Wildlife Resources

Help for Gardeners

For many of us, spring and summer are the seasons to pursue a passion: digging in the dirt, sowing seeds, and tending our gardens. For many wild animals, spring and summer are times to enjoy something else: the sweetness of a fresh tomato or the seeds of a sunflower. While some folks welcome wildlife into their yards, some gardeners are naturally perturbed when hungry critters view their plantings as all-you-can-eat buffets.

If you’d rather not share your harvest, don’t despair: MSPCA has humane, cost-effective suggestions for keeping the wild neighbors away. 

Visit our new Intruder Excluder - An interactive house that will help you identify the intruder sharing your garden and provide you with humane, long-term solutions.

Or read on to find tips for coping with some common garden nibblers...

First, determine what types of animals are coming around.  Watch for tracks, and use a reference such as A Field Guide to Animal Tracks (Houghton Mifflin) or go to our Intruder Excluder to identify them. Next, devise a species-specific plan by following the suggestions below:

Woodchucks:  Using novel stimuli to harass and frighten away unwanted groundhogs will often do the trick. Tactics like using scarecrows, balloons, and pinwheels or putting a beach ball within the area they are disturbing and letting it blow in the wind can deter them. Visiting your garden often and mowing long grasses can also help. Specific plants can be protected by sprinkling them with Epsom salts, with a re-application after every rain, or covering them with fabric or gallon jugs with the bottoms removed. You can also try placing rags soaked in ammonia on posts placed at intervals around the perimeter of the garden. The odor is enough to deter most unwanted visitors. The rags must be re-soaked when the smell of ammonia fades.  Note that ammonia fumes can harm animals' lungs, so don't use it too close to animals, especially where there might be babies.

For a more permanent solution, erect a three-to four foot high wire fence around the garden, leaving it loose and flexible to prevent them from climbing it.  Since woodchucks are excellent burrowers, also bury the fence about a foot underground and, if possible, bend it in an L-shape so that burrowing animals will encounter the fence when digging down and forward toward the garden. If the animals are persistent, a single strand of low-voltage electric fencing in front of the fence four to five inches high will help.

Chipmunks and Squirrels:  Spring flowers and growing buds are often eaten by chipmunks and squirrels as the weather warms, and in the summer they often eat fruits and berries. Bulbs can be protected by soaking them in certain repellents before planting, or by planting them below wire or plastic screening. Spraying repellents on ornamental plants can also help deter inquisitive squirrels and chipmunks.  Wrapping ripening fruit trees with netting and using various squirrel-proof bird feeders can also keep them away.  Most bird supply centers sell these types of feeders.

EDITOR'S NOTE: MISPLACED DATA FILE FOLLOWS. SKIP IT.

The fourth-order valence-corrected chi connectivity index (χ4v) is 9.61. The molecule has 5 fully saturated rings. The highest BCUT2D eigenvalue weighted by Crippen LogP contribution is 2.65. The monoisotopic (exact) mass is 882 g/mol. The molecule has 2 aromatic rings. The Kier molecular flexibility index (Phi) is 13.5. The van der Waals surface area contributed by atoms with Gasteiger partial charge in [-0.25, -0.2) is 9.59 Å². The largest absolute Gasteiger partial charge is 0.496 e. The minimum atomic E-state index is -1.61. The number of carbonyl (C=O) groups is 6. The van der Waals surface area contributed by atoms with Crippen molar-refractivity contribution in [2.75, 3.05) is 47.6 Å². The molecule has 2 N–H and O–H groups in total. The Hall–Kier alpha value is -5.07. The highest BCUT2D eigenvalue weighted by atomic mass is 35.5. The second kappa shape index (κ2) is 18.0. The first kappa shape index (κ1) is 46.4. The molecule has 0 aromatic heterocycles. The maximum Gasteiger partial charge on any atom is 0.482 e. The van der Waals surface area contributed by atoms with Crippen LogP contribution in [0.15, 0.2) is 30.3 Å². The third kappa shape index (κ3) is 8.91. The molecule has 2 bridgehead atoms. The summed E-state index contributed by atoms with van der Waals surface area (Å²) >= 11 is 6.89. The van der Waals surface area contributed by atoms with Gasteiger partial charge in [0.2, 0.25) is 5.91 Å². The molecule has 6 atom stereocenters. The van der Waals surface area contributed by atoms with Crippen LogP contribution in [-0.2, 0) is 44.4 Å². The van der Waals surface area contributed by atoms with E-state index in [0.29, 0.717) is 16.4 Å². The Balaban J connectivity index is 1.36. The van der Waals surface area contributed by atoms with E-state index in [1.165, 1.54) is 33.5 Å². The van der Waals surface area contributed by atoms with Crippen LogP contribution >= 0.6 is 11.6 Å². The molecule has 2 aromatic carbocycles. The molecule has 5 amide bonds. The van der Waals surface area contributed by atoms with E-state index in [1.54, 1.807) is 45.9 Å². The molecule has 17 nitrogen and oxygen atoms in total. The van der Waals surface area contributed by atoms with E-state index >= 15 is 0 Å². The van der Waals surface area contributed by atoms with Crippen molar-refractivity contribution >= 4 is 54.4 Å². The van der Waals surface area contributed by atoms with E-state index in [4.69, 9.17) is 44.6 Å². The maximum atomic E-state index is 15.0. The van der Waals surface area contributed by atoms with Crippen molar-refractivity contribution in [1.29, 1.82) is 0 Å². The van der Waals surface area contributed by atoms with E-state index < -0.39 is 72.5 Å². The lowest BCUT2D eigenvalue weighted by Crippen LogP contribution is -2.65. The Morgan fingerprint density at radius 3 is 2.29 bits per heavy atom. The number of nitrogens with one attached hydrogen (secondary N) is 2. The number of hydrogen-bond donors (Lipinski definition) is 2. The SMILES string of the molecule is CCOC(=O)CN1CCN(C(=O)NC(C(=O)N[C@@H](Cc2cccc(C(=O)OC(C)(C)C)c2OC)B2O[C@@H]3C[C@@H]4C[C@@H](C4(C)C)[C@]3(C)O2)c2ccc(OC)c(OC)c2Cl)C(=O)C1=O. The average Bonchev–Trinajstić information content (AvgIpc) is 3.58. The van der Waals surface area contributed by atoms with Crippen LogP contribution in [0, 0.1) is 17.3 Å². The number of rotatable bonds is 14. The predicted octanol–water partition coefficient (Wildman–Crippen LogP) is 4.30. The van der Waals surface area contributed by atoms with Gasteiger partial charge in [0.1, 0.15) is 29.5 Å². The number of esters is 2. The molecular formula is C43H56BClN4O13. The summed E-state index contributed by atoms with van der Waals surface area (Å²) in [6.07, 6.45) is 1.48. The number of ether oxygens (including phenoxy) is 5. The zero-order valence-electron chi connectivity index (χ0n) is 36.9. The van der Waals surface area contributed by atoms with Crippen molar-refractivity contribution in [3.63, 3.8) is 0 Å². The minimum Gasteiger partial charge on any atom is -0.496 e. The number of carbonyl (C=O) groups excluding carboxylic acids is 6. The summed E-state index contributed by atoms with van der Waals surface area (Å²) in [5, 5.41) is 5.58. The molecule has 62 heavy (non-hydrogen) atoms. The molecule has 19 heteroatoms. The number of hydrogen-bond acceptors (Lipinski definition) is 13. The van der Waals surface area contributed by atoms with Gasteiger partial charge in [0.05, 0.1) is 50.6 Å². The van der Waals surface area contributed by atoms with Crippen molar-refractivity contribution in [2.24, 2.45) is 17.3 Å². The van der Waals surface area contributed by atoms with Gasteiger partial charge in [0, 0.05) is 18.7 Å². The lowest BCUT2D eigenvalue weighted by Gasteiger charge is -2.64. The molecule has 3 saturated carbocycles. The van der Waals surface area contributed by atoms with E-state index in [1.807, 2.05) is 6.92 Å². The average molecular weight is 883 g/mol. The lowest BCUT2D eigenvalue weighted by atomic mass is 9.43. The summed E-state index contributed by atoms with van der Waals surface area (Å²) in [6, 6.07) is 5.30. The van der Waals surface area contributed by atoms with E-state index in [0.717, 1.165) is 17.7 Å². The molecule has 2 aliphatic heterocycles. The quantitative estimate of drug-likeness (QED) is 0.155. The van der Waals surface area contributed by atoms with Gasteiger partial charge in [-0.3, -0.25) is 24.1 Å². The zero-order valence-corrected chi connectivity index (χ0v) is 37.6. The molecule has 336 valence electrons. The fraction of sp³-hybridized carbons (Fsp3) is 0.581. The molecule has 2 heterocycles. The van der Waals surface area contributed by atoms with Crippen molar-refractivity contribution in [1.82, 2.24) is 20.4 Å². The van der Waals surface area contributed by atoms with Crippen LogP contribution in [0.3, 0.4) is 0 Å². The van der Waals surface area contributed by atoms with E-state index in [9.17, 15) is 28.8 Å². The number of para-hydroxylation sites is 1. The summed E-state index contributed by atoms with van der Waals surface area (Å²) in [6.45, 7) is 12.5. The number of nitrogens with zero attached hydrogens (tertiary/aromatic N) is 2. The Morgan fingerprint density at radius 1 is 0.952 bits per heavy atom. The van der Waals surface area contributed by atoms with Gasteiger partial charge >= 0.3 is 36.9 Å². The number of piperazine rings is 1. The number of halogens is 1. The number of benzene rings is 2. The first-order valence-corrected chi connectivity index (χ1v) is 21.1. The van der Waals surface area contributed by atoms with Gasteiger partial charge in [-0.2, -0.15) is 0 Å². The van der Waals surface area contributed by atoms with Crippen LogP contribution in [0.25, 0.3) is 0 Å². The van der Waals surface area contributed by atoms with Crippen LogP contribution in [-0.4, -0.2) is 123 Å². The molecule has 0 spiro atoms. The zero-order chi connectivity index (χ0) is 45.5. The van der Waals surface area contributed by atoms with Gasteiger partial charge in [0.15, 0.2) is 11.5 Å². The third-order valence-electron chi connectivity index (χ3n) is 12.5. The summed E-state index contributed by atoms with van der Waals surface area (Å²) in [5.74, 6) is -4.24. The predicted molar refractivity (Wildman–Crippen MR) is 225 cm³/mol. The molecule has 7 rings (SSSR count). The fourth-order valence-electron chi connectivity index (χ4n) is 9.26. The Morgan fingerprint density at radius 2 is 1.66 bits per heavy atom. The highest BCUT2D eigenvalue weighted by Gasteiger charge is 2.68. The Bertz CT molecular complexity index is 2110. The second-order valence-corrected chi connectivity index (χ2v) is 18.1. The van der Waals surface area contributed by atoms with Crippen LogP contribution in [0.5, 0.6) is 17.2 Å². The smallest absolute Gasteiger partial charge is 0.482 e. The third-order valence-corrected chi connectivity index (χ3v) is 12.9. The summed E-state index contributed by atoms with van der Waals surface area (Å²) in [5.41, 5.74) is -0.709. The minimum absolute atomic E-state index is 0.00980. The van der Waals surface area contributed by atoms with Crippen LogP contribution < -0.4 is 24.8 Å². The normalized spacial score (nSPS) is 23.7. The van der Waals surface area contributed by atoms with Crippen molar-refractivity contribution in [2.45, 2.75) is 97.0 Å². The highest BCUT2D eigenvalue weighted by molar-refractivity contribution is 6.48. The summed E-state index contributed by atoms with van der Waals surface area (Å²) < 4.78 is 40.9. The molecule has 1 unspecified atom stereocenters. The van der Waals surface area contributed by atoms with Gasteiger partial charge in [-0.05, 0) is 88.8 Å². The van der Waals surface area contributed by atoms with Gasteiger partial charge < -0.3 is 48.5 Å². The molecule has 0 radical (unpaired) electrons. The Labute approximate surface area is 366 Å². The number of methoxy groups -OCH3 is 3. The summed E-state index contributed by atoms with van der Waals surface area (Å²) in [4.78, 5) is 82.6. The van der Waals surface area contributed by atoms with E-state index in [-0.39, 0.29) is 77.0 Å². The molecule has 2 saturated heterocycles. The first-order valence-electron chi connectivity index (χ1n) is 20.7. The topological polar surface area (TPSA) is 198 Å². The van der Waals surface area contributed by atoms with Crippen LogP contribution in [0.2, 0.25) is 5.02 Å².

Raccoons: The same fencing mentioned for woodchucks also usually works to deter raccoons. Another tactic is to use radios, lights, and sprinklers in the late afternoon and evening, when these critters are likely to raid your garden.

Birds: Use netting made of high-tensile woven wire when the fruits of your labor are ripening.  If you're looking for an easier, but higher maintenance solution, you can use simple cheesecloth over your bushes.

Rabbits: Many varieties of fencing effectively exclude rabbits, including those made of chicken wire and, tree protectors. Repellents with the active ingredients thiram or capsaicin (hot cayenne pepper extract) can be applied to plants that are not intended for human consumption.

Moles: Bury hardware cloth 8-­10 inches deep around your garden, ideally in an L-shape, to deter tunneling moles. Castor oil-based repellents also dissuade moles.

Also, for all wildlife species entering your garden, think about what you might be doing to inadvertently attract them. Certain plants naturally attract some animal species.  Nurseries can often recommend the best plants for your situation and suggest repellants.  Click here to go to our links and resources page to find vendors that sell repellants.

Remember, no one solution is 100 percent effective, and a tolerant attitude goes a long way whenever dealing with wildlife.  Try planting extra vegetables, fruits, and edible flowers so there's enough to share!